Topic: [SSLP] Let's have a Touhou Party in Sid Meier's Civilization VI! (Completed!)  (Read 7080 times)

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the old guy

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Re: [SSLP] Let's have a Touhou Party in Sid Meier's Civilization VI!
« Reply #120 on: May 29, 2018, 07:23:38 am »
I keep on thinking the name of this thread is "Let's have a Touhou Touhou Party!" when I'm not looking at it.

It just rolls right off the tongue.
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Gesh86

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Re: [SSLP] Let's have a Touhou Party in Sid Meier's Civilization VI!
« Reply #121 on: May 31, 2018, 02:34:20 pm »
Quote from: Gesh86
There's one unit, the artillery called Flandre Scarlet, which will not go back home where the rest is heading. It'll take garrison duty inside Koumakan, after the long trek it'll take to get there.

Oh, you.

Oh me, being all oxymoronical. Shows that I never read that sentence out loud to myself  :D.

I keep on thinking the name of this thread is "Let's have a Touhou Touhou Party!" when I'm not looking at it.

It just rolls right off the tongue.

My favourite thread title to just read as how I want to read it must be "Today, Donald Trump[...]" in the off-topic section. Because that's how much of it is previewed when it has the most recent post. I then amuse myself filling in whatever blank I feel like  :3

Update nr. 59 - Fat Man, Little Boy and Cruiserweight Toddler

Turn 306 – 1.870 A.D.

Last time, we made great progress with our atomic program, but still lack anything substantial that would scare our rivals out of their pajamas. During the AI's previous turn, Alice was trying to extort luxuries from us. When the AI really hates you to the core, they will sometimes do that. Just click their unfair proposals away. Alice may have reached international irrelevance, but she did achieve something just then:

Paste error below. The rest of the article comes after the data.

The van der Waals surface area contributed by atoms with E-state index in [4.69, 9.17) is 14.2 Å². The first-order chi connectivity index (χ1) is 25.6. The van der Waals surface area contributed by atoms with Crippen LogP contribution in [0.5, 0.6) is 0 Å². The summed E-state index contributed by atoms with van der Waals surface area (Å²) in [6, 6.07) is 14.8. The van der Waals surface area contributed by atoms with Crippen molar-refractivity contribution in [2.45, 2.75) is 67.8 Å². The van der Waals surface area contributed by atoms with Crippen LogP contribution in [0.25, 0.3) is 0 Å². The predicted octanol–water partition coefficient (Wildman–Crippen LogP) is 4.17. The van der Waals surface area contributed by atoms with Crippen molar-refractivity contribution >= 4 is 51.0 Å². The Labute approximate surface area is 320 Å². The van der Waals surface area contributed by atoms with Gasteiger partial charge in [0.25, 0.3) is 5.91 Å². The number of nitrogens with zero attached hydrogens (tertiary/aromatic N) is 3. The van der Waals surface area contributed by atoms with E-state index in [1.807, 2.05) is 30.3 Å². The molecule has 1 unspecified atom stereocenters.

The Apadana if you remember was a classical wonder that was the court for all the Persian Satraps. If it makes our puppeteer happy, she can have that. We had time enough to make it, had we been interested.

From this day on, the Kobito know their heritage:



Marcus Mosiah Garvey Jr. was a Jamaican activist for the Pan-Africanism movement, motivating people of African heritage to bond over their racial ties no matter in which country they lived. The Rastafarians of Jamaica gave him the status of prophet. He was positively influential in many regards but not without controversy, as he was also pro-segregation. Rather than integrating themselves into multi-cultural communities, he thought that Africans should concentrate living with their own kin. I'll play it safe and say that the unrelated singer Rae Garvey is still my favourite Garvey.



For cultural play, this policy is to be gotten as soon as possible and practically a permanent stay. Art and artifacts add substantially to tourism, probably more than world wonders.